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Monday, June 17, 2024

India heatwave: What happens to our body when temperature rises above 50C?


A severe heatwave is scorching northern India and Pakistan, raising temperatures above an unprecedented 50C and leaving hundreds of people dead.

India’s weather department is investigating a reading of 52.9C recorded in the outskirts of Delhi on Thursday. If confirmed, it will be the hottest temperature ever recorded in the country.

M Mohapatra, the weather department’s director, said average temperature in the capital was in the 45-50C range, several notches above normal for this time of the year. It was the same story in much of northern India.

Such extreme heat could be fatal. Indeed, at least 18 people were reported to have died from heatstroke and related illnesses on Thursday alone. They included a 40-year-old man in Delhi who was staying in a room without a cooler or a fan. His body temperature, doctors said, had crossed 107F, nearly 10 degrees above normal.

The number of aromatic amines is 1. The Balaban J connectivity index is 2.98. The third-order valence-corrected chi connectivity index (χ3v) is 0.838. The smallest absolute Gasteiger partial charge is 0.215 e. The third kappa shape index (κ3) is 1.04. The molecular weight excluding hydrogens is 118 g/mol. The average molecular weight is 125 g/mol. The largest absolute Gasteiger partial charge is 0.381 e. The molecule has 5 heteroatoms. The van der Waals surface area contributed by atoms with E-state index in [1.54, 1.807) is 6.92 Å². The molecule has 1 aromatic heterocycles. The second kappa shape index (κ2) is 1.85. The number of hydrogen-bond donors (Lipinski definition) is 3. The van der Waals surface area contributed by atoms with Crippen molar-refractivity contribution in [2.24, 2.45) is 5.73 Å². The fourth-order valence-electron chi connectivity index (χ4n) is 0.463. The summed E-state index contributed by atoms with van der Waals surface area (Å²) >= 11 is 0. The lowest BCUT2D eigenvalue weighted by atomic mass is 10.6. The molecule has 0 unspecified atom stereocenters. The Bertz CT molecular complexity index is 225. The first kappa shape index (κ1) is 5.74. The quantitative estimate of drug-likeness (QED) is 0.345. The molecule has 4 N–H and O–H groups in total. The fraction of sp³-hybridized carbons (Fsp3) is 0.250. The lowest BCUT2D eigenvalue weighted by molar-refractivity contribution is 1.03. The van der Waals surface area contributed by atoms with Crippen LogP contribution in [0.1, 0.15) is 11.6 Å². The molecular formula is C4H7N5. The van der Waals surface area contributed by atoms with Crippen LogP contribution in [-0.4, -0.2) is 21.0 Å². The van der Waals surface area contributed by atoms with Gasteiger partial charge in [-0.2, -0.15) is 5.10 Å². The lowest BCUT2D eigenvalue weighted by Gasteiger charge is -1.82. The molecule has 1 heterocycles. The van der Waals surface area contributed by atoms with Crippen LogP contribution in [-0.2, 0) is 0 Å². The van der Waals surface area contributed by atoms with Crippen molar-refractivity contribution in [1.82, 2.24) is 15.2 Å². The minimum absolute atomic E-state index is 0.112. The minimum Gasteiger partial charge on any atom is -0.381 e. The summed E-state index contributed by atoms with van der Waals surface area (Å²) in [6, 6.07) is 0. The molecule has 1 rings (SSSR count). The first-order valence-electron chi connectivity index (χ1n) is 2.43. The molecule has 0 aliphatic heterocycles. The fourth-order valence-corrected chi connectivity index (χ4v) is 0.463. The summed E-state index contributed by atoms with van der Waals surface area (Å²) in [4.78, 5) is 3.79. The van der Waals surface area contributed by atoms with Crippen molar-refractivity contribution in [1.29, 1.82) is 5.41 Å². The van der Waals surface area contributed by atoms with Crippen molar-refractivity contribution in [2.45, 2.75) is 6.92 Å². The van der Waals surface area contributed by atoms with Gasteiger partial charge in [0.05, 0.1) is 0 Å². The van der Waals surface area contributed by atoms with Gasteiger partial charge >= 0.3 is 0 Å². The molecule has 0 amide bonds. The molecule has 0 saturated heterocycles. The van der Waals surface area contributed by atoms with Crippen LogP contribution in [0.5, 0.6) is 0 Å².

In all, India has recorded several hundred deaths from extreme heat this summer, but experts said the actual number could be far higher.

How hot is too hot for human body?

The human body has a very narrow range of temperature it finds ideal. It works best when the temperature is between 36C to 37.5C, or 96.8F to 99.5F. Anything over this is dangerous.